What this does show is the depths of intellectual trickery to which Obama will stoop to try to give the impression of moderation. Whether voters are pro-choice, pro-life, or somewhere in between, they may find this effort to fool both sides distressing (provided the media covers it and explains it as cogently as Greenburg does).

But they certainly shouldn’t be surprised. Playing both sides, fudging differences, and denying he is contradicting himself is now standard operating procedure on everything from Obama’s broken pledge on campaign financing to his stances on Iraq. It is one thing to flip-flop, but quite another to lie about doing it. Obama seems to have picked up the habit of doing both.

Jan Crawford Greenburg weighs in on Barack Obama’s latest comment on abortion and reaches the same conclusion as I: his exceptionally finely-drawn explanation about his opposition to a mental health justification for late-term abortions still is inconsistent with Roe v. Wade. She writes:

Speaking to reporters on his campaign plane, Obama said mental health exceptions—which are a real battleground issue in the abortion debate–can be “rigorously” limited to only those women with “serious clinical mental health diseases.” He said mental health exceptions are not intended permit abortions when a woman simply “doesn’t feel good.” “It is not just a matter of feeling blue,” Obama said. Here’s the problem with that, and why Obama’s remarks are so startling. Obama is trying to restrict abortions after 22 weeks to those women who have a serious disease or illness. But the law today also covers some women who are in “mental distress,” those women who would suffer emotional and psychological harm without an abortion. This standard has long been understood to require less than “serious clinical mental health disease.” Women today don’t have to show they are suffering from a “serious clinical mental health disease” or “mental illness” before getting an abortion post-viability, as Obama now says is appropriate. And for 35 years—since Roe v. Wade—they’ve never had to show that. So Obama, it seems to me, still is backing away from what the law says—and backing away from a proposed federal law (of which he is a co-sponsor) that envisions a much broader definition of mental health than the one he laid out this week. . . 

It is obvious at this point that Obama is furiously trying to escape the implications of his own words. I don’t for a moment believe he intends to put women to the test of establishing the degree of their mental distress to obtain late-term abortions or to revise the Freedom of Choice Act or to roll back Roe v. Wade. He either didn’t understand what he was really saying in the initial magazine interview or he figured that no one on the pro-choice side would cry foul. The latter is not a bad bet — the pro-choice lobby isn’t, I suspect, about to “out” Obama for his garbled understanding of abortion law or to claim he really isn’t committed to their cause.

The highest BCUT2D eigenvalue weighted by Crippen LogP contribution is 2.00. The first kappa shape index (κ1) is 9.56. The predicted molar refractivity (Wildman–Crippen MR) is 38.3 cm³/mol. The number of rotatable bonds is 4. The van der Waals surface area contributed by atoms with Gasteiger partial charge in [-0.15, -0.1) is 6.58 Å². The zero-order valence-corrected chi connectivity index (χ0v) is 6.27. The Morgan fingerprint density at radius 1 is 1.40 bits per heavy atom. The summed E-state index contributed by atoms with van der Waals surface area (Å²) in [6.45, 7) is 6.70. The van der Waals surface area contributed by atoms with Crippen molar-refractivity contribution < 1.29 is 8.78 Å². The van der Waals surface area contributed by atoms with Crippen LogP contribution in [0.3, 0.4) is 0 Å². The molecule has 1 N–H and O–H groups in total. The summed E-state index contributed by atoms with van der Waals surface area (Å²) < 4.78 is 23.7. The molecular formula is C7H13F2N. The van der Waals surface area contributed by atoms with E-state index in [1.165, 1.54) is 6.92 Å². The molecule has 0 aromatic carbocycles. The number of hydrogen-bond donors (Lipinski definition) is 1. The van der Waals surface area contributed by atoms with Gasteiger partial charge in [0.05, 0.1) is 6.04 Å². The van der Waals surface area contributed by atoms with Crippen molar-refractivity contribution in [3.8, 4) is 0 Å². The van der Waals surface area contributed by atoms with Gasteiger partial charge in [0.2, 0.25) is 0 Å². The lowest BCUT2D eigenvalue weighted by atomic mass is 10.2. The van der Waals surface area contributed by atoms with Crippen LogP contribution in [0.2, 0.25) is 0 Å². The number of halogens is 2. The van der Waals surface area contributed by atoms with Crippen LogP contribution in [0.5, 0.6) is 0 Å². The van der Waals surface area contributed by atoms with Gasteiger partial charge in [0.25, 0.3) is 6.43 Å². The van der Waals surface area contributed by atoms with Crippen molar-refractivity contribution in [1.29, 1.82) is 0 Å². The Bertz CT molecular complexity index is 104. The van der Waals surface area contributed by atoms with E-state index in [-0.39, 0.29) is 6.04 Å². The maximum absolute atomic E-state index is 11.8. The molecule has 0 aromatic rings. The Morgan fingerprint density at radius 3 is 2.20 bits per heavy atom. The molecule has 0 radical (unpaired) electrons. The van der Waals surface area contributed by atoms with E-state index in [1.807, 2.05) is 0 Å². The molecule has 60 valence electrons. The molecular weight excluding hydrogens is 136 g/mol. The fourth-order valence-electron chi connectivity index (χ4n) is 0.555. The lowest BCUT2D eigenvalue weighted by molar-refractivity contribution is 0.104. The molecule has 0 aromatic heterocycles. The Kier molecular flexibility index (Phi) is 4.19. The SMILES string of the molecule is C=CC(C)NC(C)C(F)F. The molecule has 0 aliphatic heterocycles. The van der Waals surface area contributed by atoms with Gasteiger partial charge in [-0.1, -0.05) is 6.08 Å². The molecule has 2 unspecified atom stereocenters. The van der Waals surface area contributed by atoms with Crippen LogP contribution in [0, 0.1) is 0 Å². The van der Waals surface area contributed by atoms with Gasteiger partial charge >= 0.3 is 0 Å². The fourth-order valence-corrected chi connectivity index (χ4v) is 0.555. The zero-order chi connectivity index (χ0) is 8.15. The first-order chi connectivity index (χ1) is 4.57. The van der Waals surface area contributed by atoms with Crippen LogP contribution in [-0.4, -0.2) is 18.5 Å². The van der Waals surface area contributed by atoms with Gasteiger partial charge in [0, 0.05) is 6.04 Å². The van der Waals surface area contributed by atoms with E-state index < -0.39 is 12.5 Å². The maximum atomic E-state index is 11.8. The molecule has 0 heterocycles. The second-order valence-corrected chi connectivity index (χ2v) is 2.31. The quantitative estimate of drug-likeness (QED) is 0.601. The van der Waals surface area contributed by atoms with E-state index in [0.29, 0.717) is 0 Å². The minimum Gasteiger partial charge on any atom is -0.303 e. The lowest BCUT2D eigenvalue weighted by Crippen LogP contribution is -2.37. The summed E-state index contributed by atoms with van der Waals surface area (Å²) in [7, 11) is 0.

What this does show is the depths of intellectual trickery to which Obama will stoop to try to give the impression of moderation. Whether voters are pro-choice, pro-life, or somewhere in between, they may find this effort to fool both sides distressing (provided the media covers it and explains it as cogently as Greenburg does).

But they certainly shouldn’t be surprised. Playing both sides, fudging differences, and denying he is contradicting himself is now standard operating procedure on everything from Obama’s broken pledge on campaign financing to his stances on Iraq. It is one thing to flip-flop, but quite another to lie about doing it. Obama seems to have picked up the habit of doing both.

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Re: Where Is This Story?

I second you heartily, Jennifer, and wanted to add some thoughts of my own.
The offensive in Mosul, and the larger success in the struggle against AQI,  are achievements of staggering importance. Iraq is, after all, the nation which al Qaeda itself made the central battleground in the war against jihadism. Everyone, on every side, knew the stakes of the struggle. If al Qaeda prevailed against America in Iraq, it would rightly rank among our allies and our enemies as among the most important victory jihadists had ever attained.

Not long ago it became fashionable to declare that Iraq was a finely concealed trap set by bin Laden; that, as the author Peter Bergen declared, bin Laden had defeated President Bush; that the war in Iraq was the best recruiting mechanism al Qaeda could have ever hoped for; that Iraq set back the war against terrorism in incalculable ways; and that the victory by al Qaeda in Iraq was a crushing blow against American credibility.

The war itself was lost, it was said; all that remained to be determined was the exact terms of our surrender. Some wanted a full-scale retreat, others embraced the Baker-Hamilton report as the vehicle for our retreat, while still others argued that Iraq needed to be partitioned into three separate ethnic regions (Shiite, Sunni, and Kurdish). Countless pundits, members of almost the entire foreign policy establishment, and virtually the entire Democratic Party believed Iraq was in a death spiral from which it could not escape.

Those counsels of despair were not only premature, they were, it turns out, quite wrong. And rather than the Iraq war being a massive set-back in our struggle against militant Islam, it is now plausible to argue that it will be, on balance, a net plus.